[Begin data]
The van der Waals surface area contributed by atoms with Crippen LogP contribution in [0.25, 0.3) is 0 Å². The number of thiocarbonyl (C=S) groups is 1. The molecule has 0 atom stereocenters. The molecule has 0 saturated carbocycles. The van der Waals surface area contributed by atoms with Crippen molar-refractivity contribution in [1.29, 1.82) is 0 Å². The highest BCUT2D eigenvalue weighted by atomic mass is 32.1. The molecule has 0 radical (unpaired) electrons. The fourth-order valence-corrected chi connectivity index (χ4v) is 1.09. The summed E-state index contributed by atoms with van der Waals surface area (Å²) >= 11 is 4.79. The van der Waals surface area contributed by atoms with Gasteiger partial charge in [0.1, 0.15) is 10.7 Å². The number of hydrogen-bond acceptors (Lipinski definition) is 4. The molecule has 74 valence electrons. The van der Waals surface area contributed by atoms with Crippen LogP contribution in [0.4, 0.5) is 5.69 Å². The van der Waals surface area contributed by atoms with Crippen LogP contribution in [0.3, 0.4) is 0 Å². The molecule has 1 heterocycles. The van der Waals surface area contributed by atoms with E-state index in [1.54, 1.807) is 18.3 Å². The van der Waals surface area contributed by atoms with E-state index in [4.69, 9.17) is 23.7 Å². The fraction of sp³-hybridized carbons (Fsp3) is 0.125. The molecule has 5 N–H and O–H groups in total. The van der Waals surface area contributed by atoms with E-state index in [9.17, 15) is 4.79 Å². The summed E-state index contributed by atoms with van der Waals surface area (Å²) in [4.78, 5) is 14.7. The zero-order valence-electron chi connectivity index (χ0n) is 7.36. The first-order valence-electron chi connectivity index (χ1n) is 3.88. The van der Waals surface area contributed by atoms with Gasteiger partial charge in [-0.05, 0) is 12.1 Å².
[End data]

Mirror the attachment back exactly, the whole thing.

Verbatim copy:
The van der Waals surface area contributed by atoms with Crippen LogP contribution in [0.25, 0.3) is 0 Å². The number of thiocarbonyl (C=S) groups is 1. The molecule has 0 atom stereocenters. The molecule has 0 saturated carbocycles. The van der Waals surface area contributed by atoms with Crippen molar-refractivity contribution in [1.29, 1.82) is 0 Å². The highest BCUT2D eigenvalue weighted by atomic mass is 32.1. The molecule has 0 radical (unpaired) electrons. The fourth-order valence-corrected chi connectivity index (χ4v) is 1.09. The summed E-state index contributed by atoms with van der Waals surface area (Å²) >= 11 is 4.79. The van der Waals surface area contributed by atoms with Gasteiger partial charge in [0.1, 0.15) is 10.7 Å². The number of hydrogen-bond acceptors (Lipinski definition) is 4. The molecule has 74 valence electrons. The van der Waals surface area contributed by atoms with Crippen LogP contribution in [0.4, 0.5) is 5.69 Å². The van der Waals surface area contributed by atoms with Crippen LogP contribution in [0.3, 0.4) is 0 Å². The molecule has 1 heterocycles. The van der Waals surface area contributed by atoms with E-state index in [1.54, 1.807) is 18.3 Å². The van der Waals surface area contributed by atoms with E-state index in [4.69, 9.17) is 23.7 Å². The fraction of sp³-hybridized carbons (Fsp3) is 0.125. The molecule has 5 N–H and O–H groups in total. The van der Waals surface area contributed by atoms with E-state index in [9.17, 15) is 4.79 Å². The summed E-state index contributed by atoms with van der Waals surface area (Å²) in [4.78, 5) is 14.7. The zero-order valence-electron chi connectivity index (χ0n) is 7.36. The first-order valence-electron chi connectivity index (χ1n) is 3.88. The van der Waals surface area contributed by atoms with Gasteiger partial charge in [-0.05, 0) is 12.1 Å².